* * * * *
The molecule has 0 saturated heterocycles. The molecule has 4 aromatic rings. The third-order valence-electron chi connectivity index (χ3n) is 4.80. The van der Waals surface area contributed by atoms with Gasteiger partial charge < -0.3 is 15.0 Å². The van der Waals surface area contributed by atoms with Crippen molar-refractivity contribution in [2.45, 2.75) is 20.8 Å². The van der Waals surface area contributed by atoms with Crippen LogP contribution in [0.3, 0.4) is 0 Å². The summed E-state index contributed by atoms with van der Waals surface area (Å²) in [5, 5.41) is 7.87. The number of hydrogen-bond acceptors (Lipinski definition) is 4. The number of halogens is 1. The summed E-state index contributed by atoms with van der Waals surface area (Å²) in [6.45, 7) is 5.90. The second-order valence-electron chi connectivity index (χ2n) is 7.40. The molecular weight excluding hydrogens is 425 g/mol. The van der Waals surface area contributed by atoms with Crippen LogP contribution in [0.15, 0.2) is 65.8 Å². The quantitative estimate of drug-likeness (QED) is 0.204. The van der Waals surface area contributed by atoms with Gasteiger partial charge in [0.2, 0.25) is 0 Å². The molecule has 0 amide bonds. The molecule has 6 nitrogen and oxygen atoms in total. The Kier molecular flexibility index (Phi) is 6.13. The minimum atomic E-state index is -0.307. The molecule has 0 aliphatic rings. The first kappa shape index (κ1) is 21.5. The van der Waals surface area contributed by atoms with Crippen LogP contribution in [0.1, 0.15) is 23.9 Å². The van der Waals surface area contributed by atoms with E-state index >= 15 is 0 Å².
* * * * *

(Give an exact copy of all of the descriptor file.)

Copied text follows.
The molecule has 0 saturated heterocycles. The molecule has 4 aromatic rings. The third-order valence-electron chi connectivity index (χ3n) is 4.80. The van der Waals surface area contributed by atoms with Gasteiger partial charge < -0.3 is 15.0 Å². The van der Waals surface area contributed by atoms with Crippen molar-refractivity contribution in [2.45, 2.75) is 20.8 Å². The van der Waals surface area contributed by atoms with Crippen LogP contribution in [0.3, 0.4) is 0 Å². The summed E-state index contributed by atoms with van der Waals surface area (Å²) in [5, 5.41) is 7.87. The number of hydrogen-bond acceptors (Lipinski definition) is 4. The number of halogens is 1. The summed E-state index contributed by atoms with van der Waals surface area (Å²) in [6.45, 7) is 5.90. The second-order valence-electron chi connectivity index (χ2n) is 7.40. The molecular weight excluding hydrogens is 425 g/mol. The van der Waals surface area contributed by atoms with Crippen LogP contribution in [0.15, 0.2) is 65.8 Å². The quantitative estimate of drug-likeness (QED) is 0.204. The van der Waals surface area contributed by atoms with Gasteiger partial charge in [0.2, 0.25) is 0 Å². The molecule has 0 amide bonds. The molecule has 6 nitrogen and oxygen atoms in total. The Kier molecular flexibility index (Phi) is 6.13. The minimum atomic E-state index is -0.307. The molecule has 0 aliphatic rings. The first kappa shape index (κ1) is 21.5. The van der Waals surface area contributed by atoms with Crippen LogP contribution in [0.1, 0.15) is 23.9 Å². The van der Waals surface area contributed by atoms with E-state index >= 15 is 0 Å².